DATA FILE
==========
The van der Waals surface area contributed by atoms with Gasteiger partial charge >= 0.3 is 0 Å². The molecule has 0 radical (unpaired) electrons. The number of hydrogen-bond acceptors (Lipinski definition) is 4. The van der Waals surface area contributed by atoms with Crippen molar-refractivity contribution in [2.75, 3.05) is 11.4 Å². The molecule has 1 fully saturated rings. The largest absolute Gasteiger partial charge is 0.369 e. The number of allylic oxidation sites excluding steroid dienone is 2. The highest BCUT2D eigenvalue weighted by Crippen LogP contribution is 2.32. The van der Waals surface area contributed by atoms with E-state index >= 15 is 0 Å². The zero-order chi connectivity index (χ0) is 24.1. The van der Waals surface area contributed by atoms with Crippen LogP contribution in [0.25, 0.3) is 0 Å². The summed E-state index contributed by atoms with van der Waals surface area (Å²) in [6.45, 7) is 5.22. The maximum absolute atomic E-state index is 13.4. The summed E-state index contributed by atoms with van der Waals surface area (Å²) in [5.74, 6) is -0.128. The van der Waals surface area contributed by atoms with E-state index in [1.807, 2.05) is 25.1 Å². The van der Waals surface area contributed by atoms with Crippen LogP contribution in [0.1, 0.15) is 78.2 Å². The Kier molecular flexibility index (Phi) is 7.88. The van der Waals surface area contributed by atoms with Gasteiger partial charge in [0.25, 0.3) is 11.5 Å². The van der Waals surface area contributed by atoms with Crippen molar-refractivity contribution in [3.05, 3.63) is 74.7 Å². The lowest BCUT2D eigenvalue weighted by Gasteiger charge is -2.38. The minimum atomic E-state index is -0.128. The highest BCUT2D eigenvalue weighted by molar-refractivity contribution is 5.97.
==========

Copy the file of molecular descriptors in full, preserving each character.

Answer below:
The van der Waals surface area contributed by atoms with Gasteiger partial charge >= 0.3 is 0 Å². The molecule has 0 radical (unpaired) electrons. The number of hydrogen-bond acceptors (Lipinski definition) is 4. The van der Waals surface area contributed by atoms with Crippen molar-refractivity contribution in [2.75, 3.05) is 11.4 Å². The molecule has 1 fully saturated rings. The largest absolute Gasteiger partial charge is 0.369 e. The number of allylic oxidation sites excluding steroid dienone is 2. The highest BCUT2D eigenvalue weighted by Crippen LogP contribution is 2.32. The van der Waals surface area contributed by atoms with E-state index >= 15 is 0 Å². The zero-order chi connectivity index (χ0) is 24.1. The van der Waals surface area contributed by atoms with Crippen LogP contribution in [0.25, 0.3) is 0 Å². The summed E-state index contributed by atoms with van der Waals surface area (Å²) in [6.45, 7) is 5.22. The maximum absolute atomic E-state index is 13.4. The summed E-state index contributed by atoms with van der Waals surface area (Å²) in [5.74, 6) is -0.128. The van der Waals surface area contributed by atoms with E-state index in [1.807, 2.05) is 25.1 Å². The van der Waals surface area contributed by atoms with Crippen LogP contribution in [0.1, 0.15) is 78.2 Å². The Kier molecular flexibility index (Phi) is 7.88. The van der Waals surface area contributed by atoms with Gasteiger partial charge in [0.25, 0.3) is 11.5 Å². The van der Waals surface area contributed by atoms with Crippen molar-refractivity contribution in [3.05, 3.63) is 74.7 Å². The lowest BCUT2D eigenvalue weighted by Gasteiger charge is -2.38. The minimum atomic E-state index is -0.128. The highest BCUT2D eigenvalue weighted by molar-refractivity contribution is 5.97.